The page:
LOGAN – Residents of an off-campus student housing complex have few options on where to park, and it is costing them. The Factory’s parking structure can only provide spaces for 75 percent of its tenants.
According to Sam Anderson, manager of the neighboring Dee’s Bridgerland Apartments, the parking situation along both 900 North and 600 East has been a “mess” since the Factory opened. He said the two streets are constantly lined with cars belonging to the Factory’s tenants.
Now that it is winter, if those cars remain on the street at night they are considered illegally parked and are subject to citations. It is part of a parking prohibition to aid the city’s snowplow system.
“A lot of people don’t have parking spots,” Factory resident Zach Taylor said. “Instead of parking here they have to park on the street and therefore get parking tickets when it snows. There used to be visitor parking, but now residents are getting booted when they park there.”
Logan City Senior Planner Russ Holley said it doesn’t sound like the Factory informed its tenants on the city’s parking prohibition that has been in effect for years.
“We get a lot of calls from their tenants,” Holley said. “Their tenants are very frustrated.
“They make it sound like we’re the bad guys, but like I said, this winter overnight parking prohibition has been in effect for decades.”
The apartment complex is located within the city’s campus residential zoning district, which requires one parking space for every tenant, but the Factory received the city’s approval during construction to have less. According to Holley, documents were provided to the Planning and Zoning Commission that showed the Factory would share some parking with Utah State University, that many of the residents wouldn’t own cars and that a redone nearby bus stop would be utilized more often.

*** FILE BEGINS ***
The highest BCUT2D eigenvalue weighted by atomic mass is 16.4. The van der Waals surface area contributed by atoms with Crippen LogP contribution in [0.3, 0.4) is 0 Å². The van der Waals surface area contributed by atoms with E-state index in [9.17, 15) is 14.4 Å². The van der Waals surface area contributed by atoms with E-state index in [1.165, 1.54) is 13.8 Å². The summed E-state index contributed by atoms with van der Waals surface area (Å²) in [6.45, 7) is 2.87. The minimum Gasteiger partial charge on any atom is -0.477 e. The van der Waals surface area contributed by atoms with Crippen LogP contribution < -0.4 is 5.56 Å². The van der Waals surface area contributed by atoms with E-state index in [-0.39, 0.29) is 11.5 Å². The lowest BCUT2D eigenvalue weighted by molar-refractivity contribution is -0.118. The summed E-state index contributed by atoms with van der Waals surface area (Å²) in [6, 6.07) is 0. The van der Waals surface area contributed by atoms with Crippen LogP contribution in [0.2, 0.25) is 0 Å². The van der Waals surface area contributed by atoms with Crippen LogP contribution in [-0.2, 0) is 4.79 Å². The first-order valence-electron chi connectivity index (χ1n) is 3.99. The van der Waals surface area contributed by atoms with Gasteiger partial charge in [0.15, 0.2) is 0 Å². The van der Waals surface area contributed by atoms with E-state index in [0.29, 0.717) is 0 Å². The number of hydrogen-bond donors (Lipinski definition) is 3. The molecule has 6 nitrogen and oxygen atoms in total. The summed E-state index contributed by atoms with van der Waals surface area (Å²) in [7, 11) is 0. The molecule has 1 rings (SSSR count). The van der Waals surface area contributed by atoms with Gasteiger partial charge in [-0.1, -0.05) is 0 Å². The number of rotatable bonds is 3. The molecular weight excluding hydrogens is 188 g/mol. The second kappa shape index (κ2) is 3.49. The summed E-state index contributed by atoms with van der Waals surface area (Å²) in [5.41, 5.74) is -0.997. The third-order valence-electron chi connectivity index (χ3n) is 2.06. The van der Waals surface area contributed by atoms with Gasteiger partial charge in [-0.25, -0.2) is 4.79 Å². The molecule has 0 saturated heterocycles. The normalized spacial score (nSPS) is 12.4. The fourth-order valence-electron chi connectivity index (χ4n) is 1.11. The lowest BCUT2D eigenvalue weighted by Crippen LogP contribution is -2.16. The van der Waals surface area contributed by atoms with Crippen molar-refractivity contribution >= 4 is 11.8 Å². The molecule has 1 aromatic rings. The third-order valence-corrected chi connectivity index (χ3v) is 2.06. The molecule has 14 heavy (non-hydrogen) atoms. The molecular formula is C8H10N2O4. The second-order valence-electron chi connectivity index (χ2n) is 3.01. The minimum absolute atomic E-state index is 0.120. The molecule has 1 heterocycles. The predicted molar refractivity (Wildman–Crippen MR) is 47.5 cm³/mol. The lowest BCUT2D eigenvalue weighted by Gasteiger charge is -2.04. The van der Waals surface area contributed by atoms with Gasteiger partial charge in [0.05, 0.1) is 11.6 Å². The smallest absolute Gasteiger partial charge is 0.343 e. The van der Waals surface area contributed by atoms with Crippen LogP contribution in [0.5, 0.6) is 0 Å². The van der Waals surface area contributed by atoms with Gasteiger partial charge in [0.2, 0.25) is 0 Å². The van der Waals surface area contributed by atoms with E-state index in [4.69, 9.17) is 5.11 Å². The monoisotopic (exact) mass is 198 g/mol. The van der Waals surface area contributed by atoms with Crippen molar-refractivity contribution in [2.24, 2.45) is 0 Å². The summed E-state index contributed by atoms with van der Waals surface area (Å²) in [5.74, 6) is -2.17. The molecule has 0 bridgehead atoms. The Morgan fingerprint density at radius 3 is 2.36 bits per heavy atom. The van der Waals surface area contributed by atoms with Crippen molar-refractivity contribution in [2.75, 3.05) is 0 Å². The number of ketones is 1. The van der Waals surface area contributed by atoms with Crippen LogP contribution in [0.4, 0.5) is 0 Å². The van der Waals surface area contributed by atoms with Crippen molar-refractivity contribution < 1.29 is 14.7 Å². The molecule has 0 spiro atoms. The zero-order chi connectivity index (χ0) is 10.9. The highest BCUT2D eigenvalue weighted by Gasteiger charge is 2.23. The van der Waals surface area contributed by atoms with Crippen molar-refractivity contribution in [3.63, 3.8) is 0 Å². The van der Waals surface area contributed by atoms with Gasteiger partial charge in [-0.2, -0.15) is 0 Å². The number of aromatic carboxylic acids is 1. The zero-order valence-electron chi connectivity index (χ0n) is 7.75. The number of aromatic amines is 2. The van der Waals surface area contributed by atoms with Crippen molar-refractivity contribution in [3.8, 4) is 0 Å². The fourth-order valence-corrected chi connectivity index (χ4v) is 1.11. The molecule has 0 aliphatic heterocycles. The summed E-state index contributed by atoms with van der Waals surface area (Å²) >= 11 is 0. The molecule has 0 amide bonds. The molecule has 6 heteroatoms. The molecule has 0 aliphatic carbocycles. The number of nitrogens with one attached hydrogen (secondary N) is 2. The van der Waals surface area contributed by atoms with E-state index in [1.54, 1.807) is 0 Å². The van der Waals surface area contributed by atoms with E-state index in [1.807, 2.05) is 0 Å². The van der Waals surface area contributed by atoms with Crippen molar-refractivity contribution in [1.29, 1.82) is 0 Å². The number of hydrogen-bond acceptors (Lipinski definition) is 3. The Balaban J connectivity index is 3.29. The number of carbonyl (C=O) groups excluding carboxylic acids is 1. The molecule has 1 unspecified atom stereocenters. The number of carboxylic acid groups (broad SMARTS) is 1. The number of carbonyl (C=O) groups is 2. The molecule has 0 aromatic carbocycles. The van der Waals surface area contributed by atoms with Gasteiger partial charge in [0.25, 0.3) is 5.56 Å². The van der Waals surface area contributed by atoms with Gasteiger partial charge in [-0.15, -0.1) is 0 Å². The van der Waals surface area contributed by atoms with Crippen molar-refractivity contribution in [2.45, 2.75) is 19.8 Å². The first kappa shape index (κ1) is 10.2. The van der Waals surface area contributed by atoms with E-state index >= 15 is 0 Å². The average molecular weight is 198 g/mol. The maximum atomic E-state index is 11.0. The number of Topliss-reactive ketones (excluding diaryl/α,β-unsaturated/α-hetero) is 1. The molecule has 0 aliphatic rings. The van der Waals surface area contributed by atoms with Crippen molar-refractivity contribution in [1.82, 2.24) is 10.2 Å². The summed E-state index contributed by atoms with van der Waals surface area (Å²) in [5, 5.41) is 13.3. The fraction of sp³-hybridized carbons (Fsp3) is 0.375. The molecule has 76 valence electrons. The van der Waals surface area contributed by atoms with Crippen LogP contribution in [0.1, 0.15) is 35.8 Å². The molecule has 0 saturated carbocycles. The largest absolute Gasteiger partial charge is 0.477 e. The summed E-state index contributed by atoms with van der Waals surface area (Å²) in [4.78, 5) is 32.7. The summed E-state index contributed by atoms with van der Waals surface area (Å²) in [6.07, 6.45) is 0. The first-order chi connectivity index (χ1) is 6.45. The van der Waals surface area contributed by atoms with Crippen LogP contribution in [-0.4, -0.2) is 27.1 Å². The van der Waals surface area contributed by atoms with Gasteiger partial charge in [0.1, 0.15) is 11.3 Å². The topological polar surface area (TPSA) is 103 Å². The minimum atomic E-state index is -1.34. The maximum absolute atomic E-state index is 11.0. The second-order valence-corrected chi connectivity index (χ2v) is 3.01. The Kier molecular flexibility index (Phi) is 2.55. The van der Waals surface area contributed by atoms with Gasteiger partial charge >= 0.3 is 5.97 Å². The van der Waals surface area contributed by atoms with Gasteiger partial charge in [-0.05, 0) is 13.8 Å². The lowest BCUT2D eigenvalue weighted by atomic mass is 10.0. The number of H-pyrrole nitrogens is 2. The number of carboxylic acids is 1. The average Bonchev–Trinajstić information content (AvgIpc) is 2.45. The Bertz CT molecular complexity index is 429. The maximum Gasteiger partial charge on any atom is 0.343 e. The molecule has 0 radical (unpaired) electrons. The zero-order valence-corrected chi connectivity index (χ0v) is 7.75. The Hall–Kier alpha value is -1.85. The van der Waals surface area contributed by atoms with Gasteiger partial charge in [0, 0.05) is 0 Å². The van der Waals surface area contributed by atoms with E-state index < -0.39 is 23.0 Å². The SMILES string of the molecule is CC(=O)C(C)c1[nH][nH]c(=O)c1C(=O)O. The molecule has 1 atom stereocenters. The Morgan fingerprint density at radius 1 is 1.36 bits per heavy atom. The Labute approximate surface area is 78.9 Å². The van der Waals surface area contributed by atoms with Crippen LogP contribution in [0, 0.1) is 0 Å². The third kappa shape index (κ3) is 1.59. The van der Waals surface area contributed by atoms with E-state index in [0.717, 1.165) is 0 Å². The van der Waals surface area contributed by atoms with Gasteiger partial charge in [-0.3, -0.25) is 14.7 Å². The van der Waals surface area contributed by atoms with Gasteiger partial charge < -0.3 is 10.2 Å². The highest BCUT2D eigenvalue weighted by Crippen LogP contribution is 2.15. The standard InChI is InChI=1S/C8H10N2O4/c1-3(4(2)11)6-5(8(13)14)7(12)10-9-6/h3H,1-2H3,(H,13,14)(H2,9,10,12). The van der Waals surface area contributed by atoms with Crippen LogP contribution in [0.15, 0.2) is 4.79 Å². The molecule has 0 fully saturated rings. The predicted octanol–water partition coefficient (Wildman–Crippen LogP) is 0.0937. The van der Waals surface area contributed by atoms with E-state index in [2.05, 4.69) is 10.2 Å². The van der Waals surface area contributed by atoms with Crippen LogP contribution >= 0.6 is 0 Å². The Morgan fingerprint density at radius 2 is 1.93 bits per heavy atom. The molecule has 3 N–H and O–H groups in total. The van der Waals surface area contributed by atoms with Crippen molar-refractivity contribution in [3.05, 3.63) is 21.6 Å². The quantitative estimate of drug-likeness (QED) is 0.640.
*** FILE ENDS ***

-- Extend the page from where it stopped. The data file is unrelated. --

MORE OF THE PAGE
“Based on those kinds of documents the Planning Commission decided to make that reduction from one-to-one down to 75 percent,” Holley said.
Anderson said the Factory has called him asking to rent parking spaces from the Dee’s Bridgerland lot; many of the Factory residents have contacted him asking the same thing.
“Unfortunately, our policy is that we don’t sell parking spaces to non-residents,” he said.
That policy hasn’t stopped residents of the Factory from trying to park at other apartment complexes, but it often doesn’t end well. Those who park at Dee’s Bridgerland without a pass often end up with a boot on their tire and a $75 removal fee.
“We get a couple people booted every night because of it,” Anderson said.
Another option has become available for factory residents, but it also comes at a cost. According to a recent press release from the university, the USU Parking and Transportation Service recently opened the option of purchasing a temporary parking pass this winter “in an effort to assist Logan City with their snow removal ordinance.”
The $88 pass will help, but it requires the students to park at the football stadium, three blocks from the Factory. Those who utilize the parking pass will be required to find alternative parking during basketball games and other events.
Holley said now that the Factory is finished, Planning and Zoning can’t retroactively require additional parking to be built.
“At this point it is difficult to require any changes from our end,” he said. “Obviously from their end maybe they screen their tenants and only lease to those that don’t have a car that are beyond that 75 percent.”
The Factory’s management declined to comment.
This isn’t the first time the Factory has had extensive issues accommodating its tenants. The Factory sold leases for the fall 2014 semester and again in fall 2015, but was unable to open in time for the school year on both occasions.